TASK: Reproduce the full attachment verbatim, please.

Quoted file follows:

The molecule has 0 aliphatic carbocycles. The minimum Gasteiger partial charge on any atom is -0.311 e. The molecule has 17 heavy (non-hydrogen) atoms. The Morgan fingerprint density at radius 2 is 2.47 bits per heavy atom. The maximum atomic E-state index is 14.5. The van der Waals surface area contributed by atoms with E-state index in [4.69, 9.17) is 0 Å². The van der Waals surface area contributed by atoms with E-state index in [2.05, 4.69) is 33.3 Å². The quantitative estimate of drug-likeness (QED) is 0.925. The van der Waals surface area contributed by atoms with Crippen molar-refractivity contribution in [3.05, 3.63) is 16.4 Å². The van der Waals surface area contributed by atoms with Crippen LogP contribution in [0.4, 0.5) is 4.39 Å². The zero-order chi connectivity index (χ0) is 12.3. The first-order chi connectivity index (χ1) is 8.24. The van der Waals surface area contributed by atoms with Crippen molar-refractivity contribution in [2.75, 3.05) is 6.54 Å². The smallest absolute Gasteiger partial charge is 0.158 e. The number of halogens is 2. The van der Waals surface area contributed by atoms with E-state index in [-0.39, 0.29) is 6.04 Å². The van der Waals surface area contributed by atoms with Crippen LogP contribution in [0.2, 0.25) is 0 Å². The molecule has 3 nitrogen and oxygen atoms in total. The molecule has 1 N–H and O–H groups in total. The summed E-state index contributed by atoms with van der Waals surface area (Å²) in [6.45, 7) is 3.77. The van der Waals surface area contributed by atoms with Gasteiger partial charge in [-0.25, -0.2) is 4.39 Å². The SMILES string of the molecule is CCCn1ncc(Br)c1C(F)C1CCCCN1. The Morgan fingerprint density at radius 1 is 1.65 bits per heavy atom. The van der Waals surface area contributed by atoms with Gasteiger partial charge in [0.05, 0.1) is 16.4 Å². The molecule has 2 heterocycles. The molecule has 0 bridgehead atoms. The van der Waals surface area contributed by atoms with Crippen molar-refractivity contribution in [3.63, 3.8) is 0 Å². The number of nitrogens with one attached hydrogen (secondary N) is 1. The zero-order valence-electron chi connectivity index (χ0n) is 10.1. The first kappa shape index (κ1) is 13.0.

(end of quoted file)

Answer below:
The molecule has 0 aliphatic carbocycles. The minimum Gasteiger partial charge on any atom is -0.311 e. The molecule has 17 heavy (non-hydrogen) atoms. The Morgan fingerprint density at radius 2 is 2.47 bits per heavy atom. The maximum atomic E-state index is 14.5. The van der Waals surface area contributed by atoms with E-state index in [4.69, 9.17) is 0 Å². The van der Waals surface area contributed by atoms with E-state index in [2.05, 4.69) is 33.3 Å². The quantitative estimate of drug-likeness (QED) is 0.925. The van der Waals surface area contributed by atoms with Crippen molar-refractivity contribution in [3.05, 3.63) is 16.4 Å². The van der Waals surface area contributed by atoms with Crippen LogP contribution in [0.4, 0.5) is 4.39 Å². The zero-order chi connectivity index (χ0) is 12.3. The first-order chi connectivity index (χ1) is 8.24. The van der Waals surface area contributed by atoms with Crippen molar-refractivity contribution in [2.75, 3.05) is 6.54 Å². The smallest absolute Gasteiger partial charge is 0.158 e. The number of halogens is 2. The van der Waals surface area contributed by atoms with E-state index in [-0.39, 0.29) is 6.04 Å². The van der Waals surface area contributed by atoms with Crippen LogP contribution in [0.2, 0.25) is 0 Å². The molecule has 3 nitrogen and oxygen atoms in total. The molecule has 1 N–H and O–H groups in total. The summed E-state index contributed by atoms with van der Waals surface area (Å²) in [6.45, 7) is 3.77. The van der Waals surface area contributed by atoms with Gasteiger partial charge in [-0.25, -0.2) is 4.39 Å². The SMILES string of the molecule is CCCn1ncc(Br)c1C(F)C1CCCCN1. The Morgan fingerprint density at radius 1 is 1.65 bits per heavy atom. The van der Waals surface area contributed by atoms with Gasteiger partial charge in [0.05, 0.1) is 16.4 Å². The molecule has 2 heterocycles. The molecule has 0 bridgehead atoms. The van der Waals surface area contributed by atoms with Crippen molar-refractivity contribution in [3.63, 3.8) is 0 Å². The number of nitrogens with one attached hydrogen (secondary N) is 1. The zero-order valence-electron chi connectivity index (χ0n) is 10.1. The first kappa shape index (κ1) is 13.0.